Q:What needs to change, so that the mass apprehension of aboriginal children becomes history?

Blackstock:Provide a wider array of supports so families can stay together. End poverty, improve housing, fund education equitably.

In the U.S., the National Centre for Housing and Child Welfare (NCHCW) did a pilot [project] where they reallocated child protection funds towards housing. What they found was, they’re saving taxpayers about 80 percent of expenditures on social services, just by stabilizing housing. It’s proof that most families can stay together. Allocate dollars to housing. Although it will not happen overnight, we should see the numbers of kids in care and the prison system decrease substantially.

It’s not just the kids on the street

Many young B.C. adults are unskilled, unschooled, and broke.

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Long before he was B.C. premier, Mike Harcourt was a kid, and he worked entry-level jobs, just like everyone else. But unlike today, the pay was phenomenal. It’s enough to make any chicken-frying, tuition-borrowing member of Gen Y drool. After stints as a golf caddy, a gas jockey, a camp counselor and a pulp mill worker, Harcourt settled into eight years with the Canadian Pacific Railway, serving in the dining car. For five days at a time, rolling from Vancouver to Winnipeg and back, he earned $1.19 an hour. With tips, his take-home pay was $600 a month – or $3,821 in 2013 dollars, adjusted for inflation.“In the 1960s, that was pretty good dough,” Harcourt told the Tyee Solutions Society. “Tuition was $400 a year at UBC; books were $100; I had a convertible 1951 [Morris] Mini Minor and drove it all year paying for the gas, oil and insurance. When I made $600 for four months in the summer, I could afford all that for the year – and still have a little bit for the Fraser Arms [Pub]. “Of course, it’s all relative to where the dollar is now.” You can say that again. An unskilled young adult earning a year’s worth of living and schooling expenses in four months of work? In 2013 that’s as rare as a Sasquatch sighting.

The median income today for 20- to 24-year-olds in greater Vancouver is just $983 a month – adjusted for inflation a quarter of what the then-unskilled Harcourt was making. Twenty-fiveto 34-year-olds make $2,775 a month on average – and that includes those whiz-kids with medical degrees and trades tickets. With incomes like these, it’s small wonder nearly half of this group today lives with their parents. The era Harcourt grew up in represents a Golden Age compared to today’s employment desert. Fifty years ago, B.C.’s resource sector offered plenty of well-paying jobs to youth without postsecondary – even without high school. No longer. Anyone wanting to fill any of the one million jobs expected to be created in B.C. over the next decade is going to need some kind of postsecondary certification. While the high-pay, low-education jobs are gone, the people needing them have not. In 2013, B.C. still has plenty of unskilled young adults, kids who dropped out of high school, dropped out of postsecondary, or took programs at university that didn’t offer job-ready skills. In fact, one in five B.C. teens don’t graduate high school on time – a huge swath of the general population.

One in four B.C. young adults don’t even register for post-secondary training (and among aboriginal youth, the number reaches two-thirds).With incomes like these, it’s small wonder nearly half of this group today lives with their parents The era Harcourt grew up in represents a Golden Age compared to today’s employment desert. Fifty years ago, B.C.’s resource sector offered plenty of well-paying jobs to youth without postsecondary – even without high school. No longer. Anyone wanting to fill any of the one million jobs expected to be created in B.C. over the next decade is going to need some kind of postsecondary certification. While the high-pay, low-education jobs are gone, the people needing them have not. In 2013, B.C. still has plenty of unskilled young adults, kids who dropped out of high school, dropped out of postsecondary, or took programs at university that didn’t offer job-ready skills.In fact, one in five B.C. teens don’t graduate high school on time – a huge swath of the general population. One in four B.C. young adults don’t even register for post-secondary training (and among aboriginal youth, the number reaches two-thirds).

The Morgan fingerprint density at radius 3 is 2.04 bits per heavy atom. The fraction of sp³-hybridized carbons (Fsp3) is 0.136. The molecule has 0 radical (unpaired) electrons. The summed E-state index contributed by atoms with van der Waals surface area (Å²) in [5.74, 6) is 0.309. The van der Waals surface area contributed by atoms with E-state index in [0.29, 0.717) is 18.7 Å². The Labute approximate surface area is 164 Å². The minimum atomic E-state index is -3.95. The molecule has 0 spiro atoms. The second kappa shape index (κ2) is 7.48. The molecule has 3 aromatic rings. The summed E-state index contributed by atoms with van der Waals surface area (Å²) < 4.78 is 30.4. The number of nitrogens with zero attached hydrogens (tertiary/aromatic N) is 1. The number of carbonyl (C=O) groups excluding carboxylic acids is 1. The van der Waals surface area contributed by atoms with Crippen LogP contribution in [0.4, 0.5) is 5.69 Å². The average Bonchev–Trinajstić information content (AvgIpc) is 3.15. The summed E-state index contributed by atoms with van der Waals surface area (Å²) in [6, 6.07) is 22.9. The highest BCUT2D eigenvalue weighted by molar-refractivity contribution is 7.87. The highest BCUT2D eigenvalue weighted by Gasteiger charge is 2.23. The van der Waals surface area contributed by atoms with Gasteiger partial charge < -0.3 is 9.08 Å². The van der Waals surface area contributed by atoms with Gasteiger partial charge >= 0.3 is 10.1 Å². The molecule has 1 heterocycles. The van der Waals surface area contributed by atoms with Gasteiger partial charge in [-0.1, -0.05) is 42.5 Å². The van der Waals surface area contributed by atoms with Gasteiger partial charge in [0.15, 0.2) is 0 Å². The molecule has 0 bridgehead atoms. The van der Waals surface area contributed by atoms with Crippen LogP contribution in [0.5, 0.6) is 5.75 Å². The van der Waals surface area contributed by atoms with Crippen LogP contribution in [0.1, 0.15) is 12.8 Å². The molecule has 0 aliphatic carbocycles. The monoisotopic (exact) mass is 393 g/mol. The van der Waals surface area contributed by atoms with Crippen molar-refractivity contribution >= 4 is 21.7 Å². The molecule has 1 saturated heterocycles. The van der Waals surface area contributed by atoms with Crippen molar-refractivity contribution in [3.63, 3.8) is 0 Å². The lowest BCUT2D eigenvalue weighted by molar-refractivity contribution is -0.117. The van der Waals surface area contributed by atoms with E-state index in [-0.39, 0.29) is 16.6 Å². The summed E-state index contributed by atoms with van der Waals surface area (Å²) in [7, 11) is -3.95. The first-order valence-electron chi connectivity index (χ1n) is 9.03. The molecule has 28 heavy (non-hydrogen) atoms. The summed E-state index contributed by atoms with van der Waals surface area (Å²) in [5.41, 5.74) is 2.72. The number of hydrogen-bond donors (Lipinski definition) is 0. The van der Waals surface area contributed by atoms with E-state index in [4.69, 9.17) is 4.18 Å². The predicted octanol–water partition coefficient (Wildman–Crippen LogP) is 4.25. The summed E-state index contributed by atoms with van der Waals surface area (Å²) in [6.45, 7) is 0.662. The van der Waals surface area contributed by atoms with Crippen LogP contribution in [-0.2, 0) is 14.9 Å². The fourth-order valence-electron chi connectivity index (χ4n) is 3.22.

Among those that do, 15,000 leave B.C. public universities and colleges each year without earning the credential they enrolled for. B.C.-wide, barely more than half (52 percent) of us have completed any postsecondary certification whatsoever. And not everyone who’s together enough to stay in school and graduate gets to use their education. At Douglas College, for instance, 96 percent of those who enroll graduate. Within two years, three out of four have a full-time job. But that leaves a quarter without full time work in their chosen field.Among history baccalaureate graduates from all B.C. public institutions, just one in eight find a degree-related job within two years of picking up their sheepskin. And grads, by and large, are the lucky ones. More than half of kids leaving B.C.’s foster care system haven’t completed high school.If the experience here is anything like that in the States (B.C. doesn’t keep track) barely three out of a hundred will go on to complete a postsecondary credential.

But failure to get the training that B.C’s soaring job market demands goes far beyond the most vulnerable. Harcourt, for one, calls the skills gap among youth B.C.’s top challenge. “All these kids that are wandering and directionless – that’s the biggest issue of today,” the former Premier said. “We need to give it the resources and the stature it should have.” That, he says, means politicians, business, educators, parents and youth all have to be involved—starting with the woman who now has his old job. “This needs the full weight of the Premiers’ office, to bring in all the other people to help make it happen.” BC is going to need its ‘lost’ generation of young workers, he says, “and they need us.”